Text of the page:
IN THE SURREAL COURT OF NEW MEXICO
Benson, et.al., Plaintiffs v. All-Hands Insurance Co., Defendant.
JUSTICE HEMLOCK delivered the opinion of the Court.
In what turned out not to be a very good idea, Mark Benson decided to go have a drink with his friend Bill Edmunson. Driving in Benson’s car, they headed to Angelino’s bar, about ten miles south of Troutsville, New Mexico, the small town in which they lived.
They had several beers and then several more. When the time came to leave, both were desperately drunk. Somehow, in their alcohol-induced stupor, they decided that Edmunson was in better shape to drive, so Benson gave him the keys to his car and sat in the front passenger seat.
About three miles up the road, Edmunson drove Benson’s car into a stately — and innocent — Ponderosa Pine tree, causing massive damage to the car and personal injuries to both its drunken inhabitants. Benson’s injuries were minor, but Edmunson’s were significant. Nothing in the record before us discloses what happened to the tree, but trees lack standing to sue, so that doesn’t matter. See Sierra Club v. Morton, 405 U.S. 727 (1972), Douglas, J., dissenting at 741 et seq.
Benson had no car insurance. Edmunson did, but they were not in Edmunson’s car; they were in Benson’s. All-Hands Insurance Corporation was Edmunson’s insurer. He also had uninsured motorist coverage as a part of that All-Hands policy. Benson, the one with no insurance, sued All-Hands for his injuries and the damage to his car. Edmunson piled on, suing All-Hands for his injuries. And they sued each other too.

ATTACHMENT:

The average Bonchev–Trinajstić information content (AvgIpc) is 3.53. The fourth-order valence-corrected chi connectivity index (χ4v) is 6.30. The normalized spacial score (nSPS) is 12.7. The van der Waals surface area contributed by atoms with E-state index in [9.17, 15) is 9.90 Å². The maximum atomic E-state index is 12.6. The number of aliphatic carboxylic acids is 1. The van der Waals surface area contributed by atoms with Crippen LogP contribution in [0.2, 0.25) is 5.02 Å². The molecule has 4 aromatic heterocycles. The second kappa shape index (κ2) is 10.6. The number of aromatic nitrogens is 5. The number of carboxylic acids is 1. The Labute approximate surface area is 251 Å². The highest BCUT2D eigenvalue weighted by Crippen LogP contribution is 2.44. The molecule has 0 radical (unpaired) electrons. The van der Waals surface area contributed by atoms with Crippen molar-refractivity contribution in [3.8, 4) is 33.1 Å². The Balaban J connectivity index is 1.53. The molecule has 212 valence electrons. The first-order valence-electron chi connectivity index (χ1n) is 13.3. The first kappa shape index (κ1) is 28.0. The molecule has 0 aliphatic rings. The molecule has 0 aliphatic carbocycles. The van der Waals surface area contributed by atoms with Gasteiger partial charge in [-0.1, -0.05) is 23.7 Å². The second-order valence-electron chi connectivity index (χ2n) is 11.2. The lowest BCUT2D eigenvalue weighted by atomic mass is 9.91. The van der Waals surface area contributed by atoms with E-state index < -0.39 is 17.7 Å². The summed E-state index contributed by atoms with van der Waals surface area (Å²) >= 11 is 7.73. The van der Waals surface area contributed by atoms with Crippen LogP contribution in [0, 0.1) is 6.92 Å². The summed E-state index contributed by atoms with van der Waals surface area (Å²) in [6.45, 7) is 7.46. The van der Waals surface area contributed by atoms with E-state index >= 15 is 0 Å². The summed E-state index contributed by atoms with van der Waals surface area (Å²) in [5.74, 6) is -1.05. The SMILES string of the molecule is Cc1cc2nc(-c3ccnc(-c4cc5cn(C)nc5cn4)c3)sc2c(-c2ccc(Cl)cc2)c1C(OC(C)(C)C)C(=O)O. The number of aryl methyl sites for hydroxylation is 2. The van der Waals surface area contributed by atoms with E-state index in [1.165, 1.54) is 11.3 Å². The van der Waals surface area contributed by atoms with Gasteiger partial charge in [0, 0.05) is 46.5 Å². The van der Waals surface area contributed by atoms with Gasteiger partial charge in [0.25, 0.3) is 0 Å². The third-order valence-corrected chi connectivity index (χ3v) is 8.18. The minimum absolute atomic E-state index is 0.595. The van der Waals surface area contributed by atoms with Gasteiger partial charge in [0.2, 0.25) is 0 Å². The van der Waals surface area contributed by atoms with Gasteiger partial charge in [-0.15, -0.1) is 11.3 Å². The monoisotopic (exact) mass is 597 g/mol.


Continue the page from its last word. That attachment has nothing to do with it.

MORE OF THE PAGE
Confronted with two drunks, both demanding money from it, the insurance company balked. The law required Benson to have insurance on his car and he didn’t. Edmunson was also guilty. He drove an uninsured car. (The learned trial judge was absolutely right to ignore his pleas that he didn’t know that the car was uninsured. The statute is clear: “No person shall drive an uninsured motor vehicle.” Ignorance is no excuse.)
The trial judge agreed with All-Hands and dismissed the claims against it, leaving the two impecunious drunks to duke it out alone. This appeal followed.
We begin with the scofflaw Benson; required by state law to have insurance, he had none. But that doesn’t answer the question before us: Can he recover for his injuries from Edmunson’s insurance company? Edmunson complied with the law and bought insurance. That insurance policy covered Edmonson from any liability he might have to other people. Benson is such a person under Edmunson’s policy and, if Edmunson caused his damages, he can recover from All-Hands.
So Benson can recover his minor damages from Edmunson and All-Hands has to pay. What about Edmunson? Can he recover for his significant injuries?
Edmunson’s policy insured anyone to whom he might become liable. But Edmunson can’t be liable to himself for any number of reasons, not the least of which is that, if he sued himself, the case caption would be Edmunson v. Edmunson and lawyers would assume it was a divorce case and not read our opinion and what good are our opinions if nobody reads them? See generally, Winchester, “Freedom of Speech, Corporations, and Cats.”